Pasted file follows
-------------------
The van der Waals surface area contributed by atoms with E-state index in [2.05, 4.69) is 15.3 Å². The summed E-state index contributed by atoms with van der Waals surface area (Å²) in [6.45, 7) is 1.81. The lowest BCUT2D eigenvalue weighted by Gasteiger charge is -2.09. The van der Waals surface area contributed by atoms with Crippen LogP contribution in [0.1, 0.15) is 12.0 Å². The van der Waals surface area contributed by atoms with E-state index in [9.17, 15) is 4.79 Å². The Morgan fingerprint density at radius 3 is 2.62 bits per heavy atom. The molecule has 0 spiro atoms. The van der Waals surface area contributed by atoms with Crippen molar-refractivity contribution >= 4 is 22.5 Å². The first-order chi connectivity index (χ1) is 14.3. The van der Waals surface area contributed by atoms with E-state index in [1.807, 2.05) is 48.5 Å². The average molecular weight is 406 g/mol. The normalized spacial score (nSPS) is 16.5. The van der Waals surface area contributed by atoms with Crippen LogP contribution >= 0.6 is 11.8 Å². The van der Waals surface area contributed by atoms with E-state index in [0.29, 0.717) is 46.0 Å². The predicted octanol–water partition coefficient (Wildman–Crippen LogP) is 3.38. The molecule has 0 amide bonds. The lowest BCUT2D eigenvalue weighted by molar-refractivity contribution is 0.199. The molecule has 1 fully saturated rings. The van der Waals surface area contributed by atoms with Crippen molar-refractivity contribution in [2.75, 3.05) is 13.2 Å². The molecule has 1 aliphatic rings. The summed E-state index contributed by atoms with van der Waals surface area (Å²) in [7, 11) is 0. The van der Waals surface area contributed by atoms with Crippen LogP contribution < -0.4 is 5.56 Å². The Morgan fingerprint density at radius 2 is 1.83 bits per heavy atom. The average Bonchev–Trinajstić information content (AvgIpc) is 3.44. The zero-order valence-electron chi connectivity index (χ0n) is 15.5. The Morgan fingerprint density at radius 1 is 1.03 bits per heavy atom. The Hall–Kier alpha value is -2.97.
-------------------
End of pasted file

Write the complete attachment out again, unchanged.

The van der Waals surface area contributed by atoms with E-state index in [2.05, 4.69) is 15.3 Å². The summed E-state index contributed by atoms with van der Waals surface area (Å²) in [6.45, 7) is 1.81. The lowest BCUT2D eigenvalue weighted by Gasteiger charge is -2.09. The van der Waals surface area contributed by atoms with Crippen LogP contribution in [0.1, 0.15) is 12.0 Å². The van der Waals surface area contributed by atoms with E-state index in [9.17, 15) is 4.79 Å². The Morgan fingerprint density at radius 3 is 2.62 bits per heavy atom. The molecule has 0 spiro atoms. The van der Waals surface area contributed by atoms with Crippen molar-refractivity contribution >= 4 is 22.5 Å². The first-order chi connectivity index (χ1) is 14.3. The van der Waals surface area contributed by atoms with E-state index in [1.807, 2.05) is 48.5 Å². The average molecular weight is 406 g/mol. The normalized spacial score (nSPS) is 16.5. The van der Waals surface area contributed by atoms with Crippen LogP contribution >= 0.6 is 11.8 Å². The van der Waals surface area contributed by atoms with E-state index in [0.29, 0.717) is 46.0 Å². The predicted octanol–water partition coefficient (Wildman–Crippen LogP) is 3.38. The molecule has 0 amide bonds. The lowest BCUT2D eigenvalue weighted by molar-refractivity contribution is 0.199. The molecule has 1 fully saturated rings. The van der Waals surface area contributed by atoms with Crippen molar-refractivity contribution in [2.75, 3.05) is 13.2 Å². The molecule has 1 aliphatic rings. The summed E-state index contributed by atoms with van der Waals surface area (Å²) in [7, 11) is 0. The van der Waals surface area contributed by atoms with Crippen LogP contribution < -0.4 is 5.56 Å². The Morgan fingerprint density at radius 2 is 1.83 bits per heavy atom. The average Bonchev–Trinajstić information content (AvgIpc) is 3.44. The zero-order valence-electron chi connectivity index (χ0n) is 15.5. The Morgan fingerprint density at radius 1 is 1.03 bits per heavy atom. The Hall–Kier alpha value is -2.97.